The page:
Exxon Mobil says the levy on excessive profits would not help lower bills for consumersUS energy giant Exxon Mobil on Wednesday filed a lawsuit against the European Union, aiming to block the recently announced windfall tax on oil companies.The suit was filed by Exxon’s Dutch and German subsidiaries at the EU’s General Court in Luxembourg. It contests the legal authority of the EU Council to impose the levy, arguing that it should be a matter decided by each country individually.Brussels introduced the new tax in September as part of a package of measures aiming to curb the surge in energy prices. The price spikes have helped oil and gas companies bring in record profits in recent months, but also caused a surge in energy bills for consumers and businesses.The tax, due to take effect from December 31, will be 33% on any taxable profits of oil companies in 2022-23 that are 20% or more above their average profits between 2018 and 2021. It is expected to raise €25 billion ($26.5 billion) in revenue for the bloc.Exxon, one of EU’s largest oil suppliers and a major investor in European refining, has acknowledged that high energy prices are “weighing heavily on families and businesses,” but argues that the tax will be counterproductive and is unlikely to help the bloc lower bills. Exxon spokesperson Casey Norton said it would, however, “undermine investor confidence, discourage investment, and increase reliance on imported energy and fuel products.”The European General Court is now set to decide whether to rule on Exxon’s lawsuit, with analysts saying the proceedings could last throughout much of the next year.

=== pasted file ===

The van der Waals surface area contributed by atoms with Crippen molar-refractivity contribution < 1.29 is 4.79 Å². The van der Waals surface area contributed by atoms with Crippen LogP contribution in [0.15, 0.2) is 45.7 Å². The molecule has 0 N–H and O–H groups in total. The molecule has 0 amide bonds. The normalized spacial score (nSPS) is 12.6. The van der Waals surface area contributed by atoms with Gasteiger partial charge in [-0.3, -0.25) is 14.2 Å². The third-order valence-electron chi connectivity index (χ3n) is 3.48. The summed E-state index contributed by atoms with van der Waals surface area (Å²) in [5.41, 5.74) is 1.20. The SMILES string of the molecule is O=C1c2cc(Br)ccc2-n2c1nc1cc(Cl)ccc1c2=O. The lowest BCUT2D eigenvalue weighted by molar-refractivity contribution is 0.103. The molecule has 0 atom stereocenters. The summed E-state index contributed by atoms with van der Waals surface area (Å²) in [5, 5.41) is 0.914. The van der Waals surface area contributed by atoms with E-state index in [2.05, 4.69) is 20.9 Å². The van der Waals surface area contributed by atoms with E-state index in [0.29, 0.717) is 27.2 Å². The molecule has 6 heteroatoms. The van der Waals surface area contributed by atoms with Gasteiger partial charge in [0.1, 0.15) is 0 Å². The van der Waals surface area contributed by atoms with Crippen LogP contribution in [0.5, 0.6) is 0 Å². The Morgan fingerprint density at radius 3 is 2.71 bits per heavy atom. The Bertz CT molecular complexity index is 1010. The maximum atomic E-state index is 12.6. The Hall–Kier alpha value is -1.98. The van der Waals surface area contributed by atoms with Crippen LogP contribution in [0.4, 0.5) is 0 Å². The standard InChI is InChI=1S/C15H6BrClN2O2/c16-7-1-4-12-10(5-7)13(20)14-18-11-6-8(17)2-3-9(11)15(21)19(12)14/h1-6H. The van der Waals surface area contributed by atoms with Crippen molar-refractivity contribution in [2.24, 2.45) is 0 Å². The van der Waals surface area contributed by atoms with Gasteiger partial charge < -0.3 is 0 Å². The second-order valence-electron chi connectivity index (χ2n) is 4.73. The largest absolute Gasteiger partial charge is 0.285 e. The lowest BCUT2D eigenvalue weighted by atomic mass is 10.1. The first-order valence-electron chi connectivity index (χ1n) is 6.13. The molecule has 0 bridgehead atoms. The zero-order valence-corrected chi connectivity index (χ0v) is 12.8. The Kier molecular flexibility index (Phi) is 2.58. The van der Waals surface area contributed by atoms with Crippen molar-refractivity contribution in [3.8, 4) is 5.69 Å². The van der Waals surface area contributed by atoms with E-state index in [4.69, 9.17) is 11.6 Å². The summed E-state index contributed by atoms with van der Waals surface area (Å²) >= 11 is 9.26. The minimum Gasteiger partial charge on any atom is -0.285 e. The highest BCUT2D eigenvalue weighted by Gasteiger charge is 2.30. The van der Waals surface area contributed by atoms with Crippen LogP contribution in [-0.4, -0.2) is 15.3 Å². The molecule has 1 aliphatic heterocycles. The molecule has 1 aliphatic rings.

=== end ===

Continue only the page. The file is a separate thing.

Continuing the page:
This article was originally published by RT.